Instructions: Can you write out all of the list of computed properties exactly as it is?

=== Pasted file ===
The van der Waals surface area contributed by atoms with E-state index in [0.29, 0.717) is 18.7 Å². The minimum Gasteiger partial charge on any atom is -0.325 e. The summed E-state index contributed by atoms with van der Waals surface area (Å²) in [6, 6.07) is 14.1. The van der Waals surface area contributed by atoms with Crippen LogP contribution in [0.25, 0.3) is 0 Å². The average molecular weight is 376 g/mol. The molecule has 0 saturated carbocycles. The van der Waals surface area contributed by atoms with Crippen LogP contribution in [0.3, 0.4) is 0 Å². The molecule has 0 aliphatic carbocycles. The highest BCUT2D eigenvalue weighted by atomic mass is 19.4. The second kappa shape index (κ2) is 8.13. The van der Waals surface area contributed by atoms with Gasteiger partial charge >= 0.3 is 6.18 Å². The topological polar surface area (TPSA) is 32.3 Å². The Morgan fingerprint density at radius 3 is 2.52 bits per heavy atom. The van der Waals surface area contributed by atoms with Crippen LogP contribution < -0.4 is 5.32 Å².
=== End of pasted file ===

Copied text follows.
The van der Waals surface area contributed by atoms with E-state index in [0.29, 0.717) is 18.7 Å². The minimum Gasteiger partial charge on any atom is -0.325 e. The summed E-state index contributed by atoms with van der Waals surface area (Å²) in [6, 6.07) is 14.1. The van der Waals surface area contributed by atoms with Crippen LogP contribution in [0.25, 0.3) is 0 Å². The average molecular weight is 376 g/mol. The molecule has 0 saturated carbocycles. The van der Waals surface area contributed by atoms with Crippen LogP contribution in [0.3, 0.4) is 0 Å². The molecule has 0 aliphatic carbocycles. The highest BCUT2D eigenvalue weighted by atomic mass is 19.4. The second kappa shape index (κ2) is 8.13. The van der Waals surface area contributed by atoms with Gasteiger partial charge >= 0.3 is 6.18 Å². The topological polar surface area (TPSA) is 32.3 Å². The Morgan fingerprint density at radius 3 is 2.52 bits per heavy atom. The van der Waals surface area contributed by atoms with Crippen LogP contribution < -0.4 is 5.32 Å².